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Unformatted text preview: SECTION 4.4 GREEN’S THEOREM FOR CIRCULATION AND CURL 67 4.4. G REEN ’ S T HEOREM FOR C IRCULATION AND C URL While flux measures the amount of material leaving a region, circulation measures the amount of flow running in a counterclockwise direction along the boundary of the region. Our first goal for this section is to derive a line integral formula for circulation. This should remind the reader of our derivation of the formula for flux in Section 4.2, although the details in this case are a shade simpler. C IRCULATION Suppose we want to compute the circulation of the vector field F P i Q j along the boundary of the region R , which is parameterized, in counterclockwise orientation, by r t . r t T r t r t r t R We want to calculate the amount of material flowing along the boundary of R at each point r t on the boundary. At this point, the flow is given by the vector field F r t . For circulation, we are concerned in the amount of flow which is tangent to r t , which means that it is in the same direction as r t . Therefore the contribution to circulation at the point r t is the projection of F r t onto the unit tangent vector T r t r t , which is simply the dot product F T because T is a unit vector. The line integral (with respect to arc length) of F T gives us the total circulation along the boundary, Circulation C F T ds. As we did with flux, we now want to express this line integral in a way that is easier to deal with. Suppose that r t x t ,y t . Since ds x t ,y t dt, 68 CHAPTER 4 V ECTOR FIELDS IN TWO DIMENSIONS this will cancel with the denominator of T in the line integral above. Therefore we have that C F T ds C P,Q x t ,y t dt C Px t Qy t dt. By replacing x t dt with dx and y t dt with dy we arrive at the formula below. Circulation. Suppose that C is a piecewise smooth, simple, closed curve enclosing a region R in the plane and oriented in the counter- clockwise direction. Let F P i Q j be a vector field and suppose that P and Q have continuous first order partial derivatives. Then the circulation of F on R is C F T ds C P dx Qdy, where T is the unit tangent vector. C URL Using Green’s Theorem from the previous section, we see that Circulation C P dx Qdy C Qdy P dx R Q x P y dA, whenever the hypotheses about P , Q , R , and C are satisfied. Since the lefthand side of this equation has a physical interpretation (circulation), it is natural to ask what the quantity inside the double integral, Q x P y , measures. Adapting our approach from Section 4.2, it is easy to see that this quantity represents circulation per unit area (this is Exercise 1). We will call this quantity two-represents circulation per unit area (this is Exercise 1)....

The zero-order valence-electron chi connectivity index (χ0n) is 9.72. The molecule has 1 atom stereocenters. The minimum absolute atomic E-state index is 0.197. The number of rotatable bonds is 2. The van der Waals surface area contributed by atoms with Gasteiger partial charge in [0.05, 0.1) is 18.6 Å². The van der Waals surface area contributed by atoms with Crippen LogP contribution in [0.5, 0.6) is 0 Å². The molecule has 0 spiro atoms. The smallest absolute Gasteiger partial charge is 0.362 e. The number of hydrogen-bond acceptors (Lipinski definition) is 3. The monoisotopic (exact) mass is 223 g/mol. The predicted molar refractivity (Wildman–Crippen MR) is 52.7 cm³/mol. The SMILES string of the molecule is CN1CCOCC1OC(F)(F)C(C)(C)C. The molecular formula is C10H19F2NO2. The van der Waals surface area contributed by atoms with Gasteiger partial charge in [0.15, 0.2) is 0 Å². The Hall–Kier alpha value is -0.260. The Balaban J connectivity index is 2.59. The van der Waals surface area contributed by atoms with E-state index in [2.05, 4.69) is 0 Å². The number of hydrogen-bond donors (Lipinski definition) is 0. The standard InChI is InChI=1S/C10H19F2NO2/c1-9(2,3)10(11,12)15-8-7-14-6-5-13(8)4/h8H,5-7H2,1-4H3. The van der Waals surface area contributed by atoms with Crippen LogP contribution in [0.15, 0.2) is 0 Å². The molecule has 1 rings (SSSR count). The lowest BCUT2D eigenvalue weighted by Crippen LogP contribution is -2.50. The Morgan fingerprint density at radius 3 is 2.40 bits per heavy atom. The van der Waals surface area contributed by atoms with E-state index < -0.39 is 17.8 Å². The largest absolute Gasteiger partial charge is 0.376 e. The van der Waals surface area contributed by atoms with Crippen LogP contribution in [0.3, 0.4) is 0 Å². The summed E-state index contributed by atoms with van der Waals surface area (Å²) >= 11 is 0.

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This note was uploaded on 12/10/2011 for the course MAC 2313 taught by Professor Keeran during the Fall '08 term at University of Florida.

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